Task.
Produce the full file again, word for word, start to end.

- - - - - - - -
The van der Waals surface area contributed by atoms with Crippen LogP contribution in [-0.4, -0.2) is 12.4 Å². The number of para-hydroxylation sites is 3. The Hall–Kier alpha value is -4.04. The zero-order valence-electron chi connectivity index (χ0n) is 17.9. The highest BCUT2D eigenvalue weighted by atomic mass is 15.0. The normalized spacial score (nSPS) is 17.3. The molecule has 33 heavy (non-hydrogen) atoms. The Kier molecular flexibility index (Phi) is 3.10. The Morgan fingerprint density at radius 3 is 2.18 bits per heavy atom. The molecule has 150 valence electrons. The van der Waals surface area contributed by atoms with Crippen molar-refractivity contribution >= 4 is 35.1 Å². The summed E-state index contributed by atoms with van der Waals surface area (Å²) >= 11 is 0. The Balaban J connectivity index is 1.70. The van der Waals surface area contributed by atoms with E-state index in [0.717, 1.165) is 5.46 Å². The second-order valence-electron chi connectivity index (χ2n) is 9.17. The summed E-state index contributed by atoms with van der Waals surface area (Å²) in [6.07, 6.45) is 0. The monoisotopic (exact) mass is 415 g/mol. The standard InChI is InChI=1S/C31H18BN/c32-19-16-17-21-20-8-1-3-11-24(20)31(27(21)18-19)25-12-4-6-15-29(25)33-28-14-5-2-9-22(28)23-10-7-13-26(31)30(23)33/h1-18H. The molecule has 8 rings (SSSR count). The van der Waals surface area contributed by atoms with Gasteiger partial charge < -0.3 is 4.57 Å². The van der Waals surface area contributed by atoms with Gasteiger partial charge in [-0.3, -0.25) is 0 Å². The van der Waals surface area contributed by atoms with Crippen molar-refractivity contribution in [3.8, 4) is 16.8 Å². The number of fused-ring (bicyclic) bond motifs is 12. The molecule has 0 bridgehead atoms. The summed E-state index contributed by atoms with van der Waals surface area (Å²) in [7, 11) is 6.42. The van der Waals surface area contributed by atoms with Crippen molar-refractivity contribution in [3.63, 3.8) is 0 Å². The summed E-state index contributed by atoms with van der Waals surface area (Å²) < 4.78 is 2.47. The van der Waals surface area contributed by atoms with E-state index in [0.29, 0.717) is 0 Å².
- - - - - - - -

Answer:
The van der Waals surface area contributed by atoms with Crippen LogP contribution in [-0.4, -0.2) is 12.4 Å². The number of para-hydroxylation sites is 3. The Hall–Kier alpha value is -4.04. The zero-order valence-electron chi connectivity index (χ0n) is 17.9. The highest BCUT2D eigenvalue weighted by atomic mass is 15.0. The normalized spacial score (nSPS) is 17.3. The molecule has 33 heavy (non-hydrogen) atoms. The Kier molecular flexibility index (Phi) is 3.10. The Morgan fingerprint density at radius 3 is 2.18 bits per heavy atom. The molecule has 150 valence electrons. The van der Waals surface area contributed by atoms with Crippen molar-refractivity contribution >= 4 is 35.1 Å². The summed E-state index contributed by atoms with van der Waals surface area (Å²) >= 11 is 0. The Balaban J connectivity index is 1.70. The van der Waals surface area contributed by atoms with E-state index in [0.717, 1.165) is 5.46 Å². The second-order valence-electron chi connectivity index (χ2n) is 9.17. The summed E-state index contributed by atoms with van der Waals surface area (Å²) in [6.07, 6.45) is 0. The monoisotopic (exact) mass is 415 g/mol. The standard InChI is InChI=1S/C31H18BN/c32-19-16-17-21-20-8-1-3-11-24(20)31(27(21)18-19)25-12-4-6-15-29(25)33-28-14-5-2-9-22(28)23-10-7-13-26(31)30(23)33/h1-18H. The molecule has 8 rings (SSSR count). The van der Waals surface area contributed by atoms with Gasteiger partial charge < -0.3 is 4.57 Å². The van der Waals surface area contributed by atoms with Gasteiger partial charge in [-0.3, -0.25) is 0 Å². The van der Waals surface area contributed by atoms with Crippen molar-refractivity contribution in [3.8, 4) is 16.8 Å². The number of fused-ring (bicyclic) bond motifs is 12. The molecule has 0 bridgehead atoms. The summed E-state index contributed by atoms with van der Waals surface area (Å²) in [7, 11) is 6.42. The van der Waals surface area contributed by atoms with Crippen molar-refractivity contribution in [3.63, 3.8) is 0 Å². The summed E-state index contributed by atoms with van der Waals surface area (Å²) < 4.78 is 2.47. The van der Waals surface area contributed by atoms with E-state index in [0.29, 0.717) is 0 Å².